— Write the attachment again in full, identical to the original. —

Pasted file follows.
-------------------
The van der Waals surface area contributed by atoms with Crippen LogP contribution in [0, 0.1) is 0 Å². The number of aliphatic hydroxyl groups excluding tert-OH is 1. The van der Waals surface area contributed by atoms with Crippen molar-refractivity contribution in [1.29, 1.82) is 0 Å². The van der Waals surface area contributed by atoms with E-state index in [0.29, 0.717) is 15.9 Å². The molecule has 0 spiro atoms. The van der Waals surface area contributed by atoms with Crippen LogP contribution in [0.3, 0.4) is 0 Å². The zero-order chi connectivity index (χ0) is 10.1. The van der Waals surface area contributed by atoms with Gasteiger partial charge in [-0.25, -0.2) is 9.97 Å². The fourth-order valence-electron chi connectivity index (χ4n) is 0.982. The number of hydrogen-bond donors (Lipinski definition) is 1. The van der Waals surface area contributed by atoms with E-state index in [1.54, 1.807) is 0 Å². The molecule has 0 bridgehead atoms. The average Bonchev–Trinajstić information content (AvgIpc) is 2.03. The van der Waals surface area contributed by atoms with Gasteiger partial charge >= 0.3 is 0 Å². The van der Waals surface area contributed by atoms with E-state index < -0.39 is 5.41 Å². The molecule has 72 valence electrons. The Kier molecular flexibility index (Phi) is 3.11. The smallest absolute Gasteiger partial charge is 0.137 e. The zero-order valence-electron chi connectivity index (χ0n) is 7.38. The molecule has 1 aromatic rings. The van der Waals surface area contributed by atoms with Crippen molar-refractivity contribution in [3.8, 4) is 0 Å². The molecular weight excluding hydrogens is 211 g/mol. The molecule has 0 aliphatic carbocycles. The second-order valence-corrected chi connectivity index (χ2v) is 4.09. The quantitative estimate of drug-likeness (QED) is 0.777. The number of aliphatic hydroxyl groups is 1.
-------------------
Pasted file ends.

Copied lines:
The van der Waals surface area contributed by atoms with Crippen LogP contribution in [0, 0.1) is 0 Å². The number of aliphatic hydroxyl groups excluding tert-OH is 1. The van der Waals surface area contributed by atoms with Crippen molar-refractivity contribution in [1.29, 1.82) is 0 Å². The van der Waals surface area contributed by atoms with E-state index in [0.29, 0.717) is 15.9 Å². The molecule has 0 spiro atoms. The van der Waals surface area contributed by atoms with Crippen LogP contribution in [0.3, 0.4) is 0 Å². The zero-order chi connectivity index (χ0) is 10.1. The van der Waals surface area contributed by atoms with Gasteiger partial charge in [-0.25, -0.2) is 9.97 Å². The fourth-order valence-electron chi connectivity index (χ4n) is 0.982. The number of hydrogen-bond donors (Lipinski definition) is 1. The van der Waals surface area contributed by atoms with E-state index in [1.54, 1.807) is 0 Å². The molecule has 0 bridgehead atoms. The average Bonchev–Trinajstić information content (AvgIpc) is 2.03. The van der Waals surface area contributed by atoms with Gasteiger partial charge >= 0.3 is 0 Å². The van der Waals surface area contributed by atoms with E-state index < -0.39 is 5.41 Å². The molecule has 72 valence electrons. The Kier molecular flexibility index (Phi) is 3.11. The smallest absolute Gasteiger partial charge is 0.137 e. The zero-order valence-electron chi connectivity index (χ0n) is 7.38. The molecule has 1 aromatic rings. The van der Waals surface area contributed by atoms with Crippen molar-refractivity contribution in [3.8, 4) is 0 Å². The molecular weight excluding hydrogens is 211 g/mol. The molecule has 0 aliphatic carbocycles. The second-order valence-corrected chi connectivity index (χ2v) is 4.09. The quantitative estimate of drug-likeness (QED) is 0.777. The number of aliphatic hydroxyl groups is 1.